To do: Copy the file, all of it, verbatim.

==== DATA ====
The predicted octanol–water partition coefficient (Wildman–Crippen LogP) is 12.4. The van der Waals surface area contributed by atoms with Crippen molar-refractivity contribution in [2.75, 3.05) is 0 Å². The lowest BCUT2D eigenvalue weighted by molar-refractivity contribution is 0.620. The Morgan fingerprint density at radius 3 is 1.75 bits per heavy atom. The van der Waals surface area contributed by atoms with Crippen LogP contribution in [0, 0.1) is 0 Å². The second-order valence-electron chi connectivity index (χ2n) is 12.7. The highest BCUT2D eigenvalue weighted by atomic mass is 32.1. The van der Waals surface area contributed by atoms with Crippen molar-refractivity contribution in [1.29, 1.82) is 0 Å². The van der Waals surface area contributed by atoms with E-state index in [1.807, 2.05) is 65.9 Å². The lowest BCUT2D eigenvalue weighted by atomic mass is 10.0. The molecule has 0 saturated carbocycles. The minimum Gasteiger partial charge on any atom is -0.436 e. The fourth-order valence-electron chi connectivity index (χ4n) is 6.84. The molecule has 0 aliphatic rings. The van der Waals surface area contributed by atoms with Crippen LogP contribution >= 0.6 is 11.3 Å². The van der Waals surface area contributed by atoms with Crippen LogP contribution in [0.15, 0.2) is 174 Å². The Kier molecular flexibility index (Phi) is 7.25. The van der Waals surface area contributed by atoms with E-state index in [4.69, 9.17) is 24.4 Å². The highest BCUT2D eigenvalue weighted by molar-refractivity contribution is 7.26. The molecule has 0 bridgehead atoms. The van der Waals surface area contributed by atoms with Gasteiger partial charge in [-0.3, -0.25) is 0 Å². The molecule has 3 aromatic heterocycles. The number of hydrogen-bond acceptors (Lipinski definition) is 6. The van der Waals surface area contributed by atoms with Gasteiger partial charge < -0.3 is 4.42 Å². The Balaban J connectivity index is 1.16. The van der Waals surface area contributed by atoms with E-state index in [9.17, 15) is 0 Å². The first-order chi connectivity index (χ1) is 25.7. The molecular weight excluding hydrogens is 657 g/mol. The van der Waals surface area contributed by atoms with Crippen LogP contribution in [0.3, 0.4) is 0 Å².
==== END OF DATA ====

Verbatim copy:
The predicted octanol–water partition coefficient (Wildman–Crippen LogP) is 12.4. The van der Waals surface area contributed by atoms with Crippen molar-refractivity contribution in [2.75, 3.05) is 0 Å². The lowest BCUT2D eigenvalue weighted by molar-refractivity contribution is 0.620. The Morgan fingerprint density at radius 3 is 1.75 bits per heavy atom. The van der Waals surface area contributed by atoms with Crippen LogP contribution in [0, 0.1) is 0 Å². The second-order valence-electron chi connectivity index (χ2n) is 12.7. The highest BCUT2D eigenvalue weighted by atomic mass is 32.1. The van der Waals surface area contributed by atoms with Crippen molar-refractivity contribution in [1.29, 1.82) is 0 Å². The van der Waals surface area contributed by atoms with E-state index in [1.807, 2.05) is 65.9 Å². The lowest BCUT2D eigenvalue weighted by atomic mass is 10.0. The molecule has 0 saturated carbocycles. The minimum Gasteiger partial charge on any atom is -0.436 e. The fourth-order valence-electron chi connectivity index (χ4n) is 6.84. The molecule has 0 aliphatic rings. The van der Waals surface area contributed by atoms with Crippen LogP contribution >= 0.6 is 11.3 Å². The van der Waals surface area contributed by atoms with Crippen LogP contribution in [0.15, 0.2) is 174 Å². The Kier molecular flexibility index (Phi) is 7.25. The van der Waals surface area contributed by atoms with E-state index in [4.69, 9.17) is 24.4 Å². The highest BCUT2D eigenvalue weighted by molar-refractivity contribution is 7.26. The molecule has 0 bridgehead atoms. The van der Waals surface area contributed by atoms with Gasteiger partial charge in [-0.3, -0.25) is 0 Å². The molecule has 3 aromatic heterocycles. The number of hydrogen-bond acceptors (Lipinski definition) is 6. The van der Waals surface area contributed by atoms with Gasteiger partial charge < -0.3 is 4.42 Å². The Balaban J connectivity index is 1.16. The van der Waals surface area contributed by atoms with E-state index in [9.17, 15) is 0 Å². The first-order chi connectivity index (χ1) is 25.7. The molecular weight excluding hydrogens is 657 g/mol. The van der Waals surface area contributed by atoms with Crippen LogP contribution in [0.3, 0.4) is 0 Å².